The Optional Protocol to the Convention against Torture and Other Cruel, Inhuman or Degrading Treatment or Punishment (OPCAT) is an international agreement aimed at preventing torture and cruel, inhuman or degrading treatment or punishment. OPCAT places an obligation to establish a system of regular inspections to places of detention, with the aim of preventing torture and other cruel, inhuman or degrading treatment.
During lockdown, many of us – myself included – have become even more reliant on our mobile phones. They have kept us in contact with parents, children and grandchildren, our colleagues and friends during this difficult time.
Australia has taken the final step necessary to ratify and implement a major international treaty that combats torture and other forms of mistreatment. This is an opportunity to protect the rights of people who are detained in Australia for generations to come.
The Australian Human Rights Commission welcomed the Australian Government’s ratification of the Optional Protocol to the Convention against Torture (OPCAT) on December 21, 2017.
Today Australia has taken the final step necessary to ratify and implement a major international treaty that combats torture and other forms of mistreatment. This is an opportunity to protect the rights of people who are detained in Australia for generations to come.
The Australian Human Rights Commission today welcomes the Australian Government’s ratification of the Optional Protocol to the Convention against Torture (OPCAT).
Australia's ratification of the Optional Protocol to the Convention Against Torture (OPCAT) could be the single most positive step in a generation towards protecting the human rights of detainees, according to Human Rights Commissioner Edward Santow.
Human Rights Commissioner Edward Santow is seeking submissions on Australia’s implementation of the Optional Protocol to the Convention against Torture (OPCAT).
“The Federal Government has outlined some of the key features of how it intends OPCAT to operate in Australia but there are many details still to be determined.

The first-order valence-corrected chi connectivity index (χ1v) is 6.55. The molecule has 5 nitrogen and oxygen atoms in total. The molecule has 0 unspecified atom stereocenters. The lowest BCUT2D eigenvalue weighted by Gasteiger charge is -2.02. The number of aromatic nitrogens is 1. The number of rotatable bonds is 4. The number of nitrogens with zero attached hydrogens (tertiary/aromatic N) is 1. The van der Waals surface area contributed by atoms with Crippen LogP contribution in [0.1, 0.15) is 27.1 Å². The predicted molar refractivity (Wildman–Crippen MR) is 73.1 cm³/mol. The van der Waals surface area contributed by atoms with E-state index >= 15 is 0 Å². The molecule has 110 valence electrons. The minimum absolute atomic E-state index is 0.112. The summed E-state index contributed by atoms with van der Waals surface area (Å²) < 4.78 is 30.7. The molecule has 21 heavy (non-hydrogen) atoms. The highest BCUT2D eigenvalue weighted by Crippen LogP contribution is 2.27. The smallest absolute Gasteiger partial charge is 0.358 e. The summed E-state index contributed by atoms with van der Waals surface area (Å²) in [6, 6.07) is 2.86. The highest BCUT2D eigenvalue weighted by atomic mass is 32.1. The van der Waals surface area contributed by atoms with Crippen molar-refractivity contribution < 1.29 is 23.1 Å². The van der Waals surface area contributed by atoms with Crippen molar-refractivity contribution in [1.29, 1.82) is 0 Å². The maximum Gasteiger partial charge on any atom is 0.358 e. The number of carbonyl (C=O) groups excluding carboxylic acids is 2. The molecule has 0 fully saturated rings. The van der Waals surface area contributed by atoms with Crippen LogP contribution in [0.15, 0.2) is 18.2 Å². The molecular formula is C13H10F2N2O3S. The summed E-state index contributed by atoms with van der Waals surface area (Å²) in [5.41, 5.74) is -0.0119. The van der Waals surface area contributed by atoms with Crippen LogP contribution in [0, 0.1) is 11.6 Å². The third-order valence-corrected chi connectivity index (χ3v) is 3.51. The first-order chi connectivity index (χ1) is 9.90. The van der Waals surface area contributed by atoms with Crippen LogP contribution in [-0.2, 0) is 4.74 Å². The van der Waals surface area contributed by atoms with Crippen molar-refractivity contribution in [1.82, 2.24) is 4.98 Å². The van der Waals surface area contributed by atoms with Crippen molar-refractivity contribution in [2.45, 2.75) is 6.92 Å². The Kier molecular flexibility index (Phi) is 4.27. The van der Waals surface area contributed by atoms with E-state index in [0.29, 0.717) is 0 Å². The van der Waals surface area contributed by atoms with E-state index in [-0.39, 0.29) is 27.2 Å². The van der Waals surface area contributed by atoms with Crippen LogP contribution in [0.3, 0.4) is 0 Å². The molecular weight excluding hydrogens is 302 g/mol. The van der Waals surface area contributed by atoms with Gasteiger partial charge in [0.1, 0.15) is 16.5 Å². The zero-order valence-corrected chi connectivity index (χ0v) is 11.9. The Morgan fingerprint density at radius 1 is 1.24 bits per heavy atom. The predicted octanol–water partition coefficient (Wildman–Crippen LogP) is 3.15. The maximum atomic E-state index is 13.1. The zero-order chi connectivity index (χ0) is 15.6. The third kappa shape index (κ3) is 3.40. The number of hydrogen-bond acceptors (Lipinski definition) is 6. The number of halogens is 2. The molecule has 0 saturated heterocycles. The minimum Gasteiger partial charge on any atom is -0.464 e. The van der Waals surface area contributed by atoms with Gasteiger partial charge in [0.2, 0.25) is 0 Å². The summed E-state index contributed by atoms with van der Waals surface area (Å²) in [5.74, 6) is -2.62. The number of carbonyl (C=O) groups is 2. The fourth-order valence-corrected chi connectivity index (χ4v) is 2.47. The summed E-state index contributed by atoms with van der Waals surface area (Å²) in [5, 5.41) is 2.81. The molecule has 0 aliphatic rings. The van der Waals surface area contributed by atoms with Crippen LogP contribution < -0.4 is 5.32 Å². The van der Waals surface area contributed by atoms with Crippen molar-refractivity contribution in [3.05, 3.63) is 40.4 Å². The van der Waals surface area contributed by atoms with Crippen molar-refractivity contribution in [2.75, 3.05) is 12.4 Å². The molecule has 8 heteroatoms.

“The Government has explicitly provided for a period of consultation with key stakeholders and has asked me to consult with interested parties on how OPCAT should be implemented,” Commissioner Santow said.
The Commission visited various immigration detention centres as part of the Inquiry.
The Commission was accompanied by various independent consultants including paediatricians and child psychiatrists. The following are some of the reports prepared by these consultants after their visits to immigration detention centres.
These expert reports do not represent the views of the Commission.
Visit to Christmas Island from 1 – 8 March 2014:
The Commission has long held serious concerns about the impact of Australia’s mandatory immigration detention system, particularly on children.
In 1999-2000 the numbers of children in detention began to significantly increase. In November 2001, when there were over 700 children in detention, Human Rights Commissioner Dr Sev Ozdowski announced an inquiry into children in immigration detention. The Inquiry published its report, A last resort? National Inquiry into Children in Immigration Detention, in April 2004.
Please note: In accordance with the terms of the submissions process, the inquiry has:
- not listed below or published any confidential submissions; and
- in some cases, edited or not published (where an edited copy could not reasonably be published) the non-confidential submissions, in order to protect the identity of the authors, third parties, or where otherwise appropriate.
The Commission notes that the submissions listed below may contain errors. The submissions do not represent the views of the Commission.
Thank you for your kind introduction.
I would like to begin by acknowledging the Turrbal People, the traditional owners of the lands on which we are meeting today.
I would also like to acknowledge: